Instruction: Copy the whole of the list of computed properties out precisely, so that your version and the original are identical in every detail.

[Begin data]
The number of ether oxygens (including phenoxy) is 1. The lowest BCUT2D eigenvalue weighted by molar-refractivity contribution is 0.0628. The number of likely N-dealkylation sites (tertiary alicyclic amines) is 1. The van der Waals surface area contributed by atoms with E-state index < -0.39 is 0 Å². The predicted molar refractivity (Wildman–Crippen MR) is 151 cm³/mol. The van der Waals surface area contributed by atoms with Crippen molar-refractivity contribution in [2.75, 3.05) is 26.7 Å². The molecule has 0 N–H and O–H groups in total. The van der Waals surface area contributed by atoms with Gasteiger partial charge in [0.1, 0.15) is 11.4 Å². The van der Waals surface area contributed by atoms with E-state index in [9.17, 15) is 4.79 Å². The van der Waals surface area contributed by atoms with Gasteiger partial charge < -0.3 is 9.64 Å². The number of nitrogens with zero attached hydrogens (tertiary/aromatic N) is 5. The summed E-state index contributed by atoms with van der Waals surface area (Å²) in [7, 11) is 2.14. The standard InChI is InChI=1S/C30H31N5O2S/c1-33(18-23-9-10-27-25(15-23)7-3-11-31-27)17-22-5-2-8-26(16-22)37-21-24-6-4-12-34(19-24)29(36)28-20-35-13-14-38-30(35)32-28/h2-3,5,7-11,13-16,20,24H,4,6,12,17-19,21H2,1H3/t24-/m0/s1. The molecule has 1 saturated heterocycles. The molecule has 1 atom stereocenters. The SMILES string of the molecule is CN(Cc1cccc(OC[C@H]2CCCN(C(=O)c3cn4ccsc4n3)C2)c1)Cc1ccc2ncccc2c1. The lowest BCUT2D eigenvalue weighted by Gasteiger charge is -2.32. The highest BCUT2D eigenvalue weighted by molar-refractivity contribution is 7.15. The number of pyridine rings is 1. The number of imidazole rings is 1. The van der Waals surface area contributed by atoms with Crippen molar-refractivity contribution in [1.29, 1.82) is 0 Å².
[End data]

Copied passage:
The number of ether oxygens (including phenoxy) is 1. The lowest BCUT2D eigenvalue weighted by molar-refractivity contribution is 0.0628. The number of likely N-dealkylation sites (tertiary alicyclic amines) is 1. The van der Waals surface area contributed by atoms with E-state index < -0.39 is 0 Å². The predicted molar refractivity (Wildman–Crippen MR) is 151 cm³/mol. The van der Waals surface area contributed by atoms with Crippen molar-refractivity contribution in [2.75, 3.05) is 26.7 Å². The molecule has 0 N–H and O–H groups in total. The van der Waals surface area contributed by atoms with Gasteiger partial charge in [0.1, 0.15) is 11.4 Å². The van der Waals surface area contributed by atoms with E-state index in [9.17, 15) is 4.79 Å². The van der Waals surface area contributed by atoms with Gasteiger partial charge < -0.3 is 9.64 Å². The number of nitrogens with zero attached hydrogens (tertiary/aromatic N) is 5. The summed E-state index contributed by atoms with van der Waals surface area (Å²) in [7, 11) is 2.14. The standard InChI is InChI=1S/C30H31N5O2S/c1-33(18-23-9-10-27-25(15-23)7-3-11-31-27)17-22-5-2-8-26(16-22)37-21-24-6-4-12-34(19-24)29(36)28-20-35-13-14-38-30(35)32-28/h2-3,5,7-11,13-16,20,24H,4,6,12,17-19,21H2,1H3/t24-/m0/s1. The molecule has 1 saturated heterocycles. The molecule has 1 atom stereocenters. The SMILES string of the molecule is CN(Cc1cccc(OC[C@H]2CCCN(C(=O)c3cn4ccsc4n3)C2)c1)Cc1ccc2ncccc2c1. The lowest BCUT2D eigenvalue weighted by Gasteiger charge is -2.32. The highest BCUT2D eigenvalue weighted by molar-refractivity contribution is 7.15. The number of pyridine rings is 1. The number of imidazole rings is 1. The van der Waals surface area contributed by atoms with Crippen molar-refractivity contribution in [1.29, 1.82) is 0 Å².